I don't see how this relates specifically to DirectX or OpenGL.
Congratulations to all the people involved! Thanks for the hard work.
Though I doubt many sane developers would ever see that line above... They'd have to willingly:
- Go through the article that regurgitates links to past news posts, before writing 5 times as much about all the stuff "lacking"
- Read the comments that are for the most part similarly discouraging
What's wrong with saying "nice, keep it up guys!", you know, at least for ONCE?
If you have time to complain, you have time to fix things. Guess what's the smarter alternative?
Since those patents are owned by HTC now and HTC is a member of the Open Invention Network, they could be safely enabled by default on Linux. I guess, rather than disabling those features at all, Mesa devs should check at compiling whether the OS is Linux or not, and disabling them for non-Linux OSes.Quote:
Mesa still doesn't have S3TC (S3 Texture Compression) support by default nor support for other features like floating-point textures since they are covered by patents.
Judging by the work already done in Mesa for later GL 3.x revisions, we'll have GL 3.3 by the next year.
The chances of them being invalid are nil.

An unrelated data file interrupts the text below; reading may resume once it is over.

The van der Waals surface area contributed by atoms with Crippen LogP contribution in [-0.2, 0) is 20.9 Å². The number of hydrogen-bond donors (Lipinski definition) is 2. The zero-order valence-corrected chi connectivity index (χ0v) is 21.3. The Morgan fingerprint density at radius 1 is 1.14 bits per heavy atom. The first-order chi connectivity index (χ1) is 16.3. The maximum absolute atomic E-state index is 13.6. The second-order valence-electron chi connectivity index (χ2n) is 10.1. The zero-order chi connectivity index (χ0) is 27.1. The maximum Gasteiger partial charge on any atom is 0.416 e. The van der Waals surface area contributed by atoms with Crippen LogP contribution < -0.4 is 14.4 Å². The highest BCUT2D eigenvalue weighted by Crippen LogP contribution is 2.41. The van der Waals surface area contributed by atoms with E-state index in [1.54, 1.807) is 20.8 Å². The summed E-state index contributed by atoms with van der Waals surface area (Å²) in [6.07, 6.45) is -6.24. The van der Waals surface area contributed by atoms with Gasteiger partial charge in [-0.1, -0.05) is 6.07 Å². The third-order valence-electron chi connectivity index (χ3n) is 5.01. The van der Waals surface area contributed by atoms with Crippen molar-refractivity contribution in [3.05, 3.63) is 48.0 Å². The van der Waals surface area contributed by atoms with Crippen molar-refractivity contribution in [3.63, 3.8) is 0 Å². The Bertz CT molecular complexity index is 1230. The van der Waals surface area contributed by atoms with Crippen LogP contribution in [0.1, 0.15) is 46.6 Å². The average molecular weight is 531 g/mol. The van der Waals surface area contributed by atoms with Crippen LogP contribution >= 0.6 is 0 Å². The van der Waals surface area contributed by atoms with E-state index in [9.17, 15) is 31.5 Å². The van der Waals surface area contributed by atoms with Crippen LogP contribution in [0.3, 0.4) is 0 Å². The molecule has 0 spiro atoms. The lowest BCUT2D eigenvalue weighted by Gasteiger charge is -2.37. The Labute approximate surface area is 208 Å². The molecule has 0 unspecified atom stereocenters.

This is why it's fantastically important to fight patents and IP law whenever possible and stop giving money to corporations, like Apple or Nvidia, that are pro software patents.
Newer versions of Catalyst don't support my hardware.
Next month, Debian lenny gets dropped, so no more security updates.. The Catalyst 9.3 drivers won't work in Debian stable (or any other linux distro's current "stable")... If I switch the PC to Windows XP, I can still get my security updates and run Catalyst 9.3. If I switch to any newer Linux distribution with the open source drivers, I have to accept that I'm going to lose some graphics features like MSAA..
Because of the above, the open source drivers are very important.. The underlying Linux OS just isn't supported for long durations (10+ years)like Microsoft does with their service packs. So all developments in the Open source driver should be celebrated because the Proprietary drivers don't last very long if you're running Linux. Although I wished they put out MSAA support before they worked on OpenGL3, I'm sure the people that have OpenGL3 hardware that's about to have their Catalyst drivers retired by the hardware manuf.'s would beg to differ.
I think I'm pretty much SOL at this point.. If I upgrade to a new distro, I lose my MSAA and if I keep using an archived version of Debian then my PC is insecure.
P.S. I have much love for the Debian team.. If it weren't for them supporting their OS for so long, I would have been SOL two years ago instead of now. Peace.
The chance of US5956431 being marked as invalid is low considering the past history of this patent, however I would have to argue that the chance of this happening is not nil. The legal mess that is the smart phone industry is our best bet for this to happen.
I agree that software patents need to die, but I don't see patent reform going anywhere with the current political environment here in the US. Besides boycotting pro-software patent companies, how do you suggest we go about fighting software patents?